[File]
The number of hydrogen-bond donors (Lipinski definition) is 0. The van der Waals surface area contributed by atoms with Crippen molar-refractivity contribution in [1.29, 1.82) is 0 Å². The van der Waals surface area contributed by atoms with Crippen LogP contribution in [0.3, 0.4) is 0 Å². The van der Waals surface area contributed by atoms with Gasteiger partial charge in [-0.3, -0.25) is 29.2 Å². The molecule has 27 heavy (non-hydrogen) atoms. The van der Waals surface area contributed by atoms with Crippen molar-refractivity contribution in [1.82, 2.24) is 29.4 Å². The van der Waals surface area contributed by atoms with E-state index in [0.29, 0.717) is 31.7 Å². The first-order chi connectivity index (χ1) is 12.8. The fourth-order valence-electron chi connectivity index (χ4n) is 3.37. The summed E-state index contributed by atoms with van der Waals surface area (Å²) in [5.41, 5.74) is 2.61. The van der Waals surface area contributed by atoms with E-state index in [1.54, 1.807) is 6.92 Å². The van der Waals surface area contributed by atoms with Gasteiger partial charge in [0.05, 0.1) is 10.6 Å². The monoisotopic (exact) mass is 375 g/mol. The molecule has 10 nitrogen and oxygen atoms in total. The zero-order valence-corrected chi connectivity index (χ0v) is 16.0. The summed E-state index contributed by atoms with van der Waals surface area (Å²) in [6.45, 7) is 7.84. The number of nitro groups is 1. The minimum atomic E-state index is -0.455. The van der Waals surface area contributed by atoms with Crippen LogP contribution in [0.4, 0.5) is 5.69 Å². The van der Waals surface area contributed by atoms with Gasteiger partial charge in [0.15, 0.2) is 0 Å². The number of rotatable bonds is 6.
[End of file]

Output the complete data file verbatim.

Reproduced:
The number of hydrogen-bond donors (Lipinski definition) is 0. The van der Waals surface area contributed by atoms with Crippen molar-refractivity contribution in [1.29, 1.82) is 0 Å². The van der Waals surface area contributed by atoms with Crippen LogP contribution in [0.3, 0.4) is 0 Å². The van der Waals surface area contributed by atoms with Gasteiger partial charge in [-0.3, -0.25) is 29.2 Å². The molecule has 27 heavy (non-hydrogen) atoms. The van der Waals surface area contributed by atoms with Crippen molar-refractivity contribution in [1.82, 2.24) is 29.4 Å². The van der Waals surface area contributed by atoms with E-state index in [0.29, 0.717) is 31.7 Å². The first-order chi connectivity index (χ1) is 12.8. The fourth-order valence-electron chi connectivity index (χ4n) is 3.37. The summed E-state index contributed by atoms with van der Waals surface area (Å²) in [5.41, 5.74) is 2.61. The van der Waals surface area contributed by atoms with E-state index in [1.54, 1.807) is 6.92 Å². The van der Waals surface area contributed by atoms with Gasteiger partial charge in [0.05, 0.1) is 10.6 Å². The monoisotopic (exact) mass is 375 g/mol. The molecule has 10 nitrogen and oxygen atoms in total. The zero-order valence-corrected chi connectivity index (χ0v) is 16.0. The summed E-state index contributed by atoms with van der Waals surface area (Å²) in [6.45, 7) is 7.84. The number of nitro groups is 1. The minimum atomic E-state index is -0.455. The van der Waals surface area contributed by atoms with Crippen LogP contribution in [0.4, 0.5) is 5.69 Å². The van der Waals surface area contributed by atoms with Gasteiger partial charge in [0.15, 0.2) is 0 Å². The number of rotatable bonds is 6.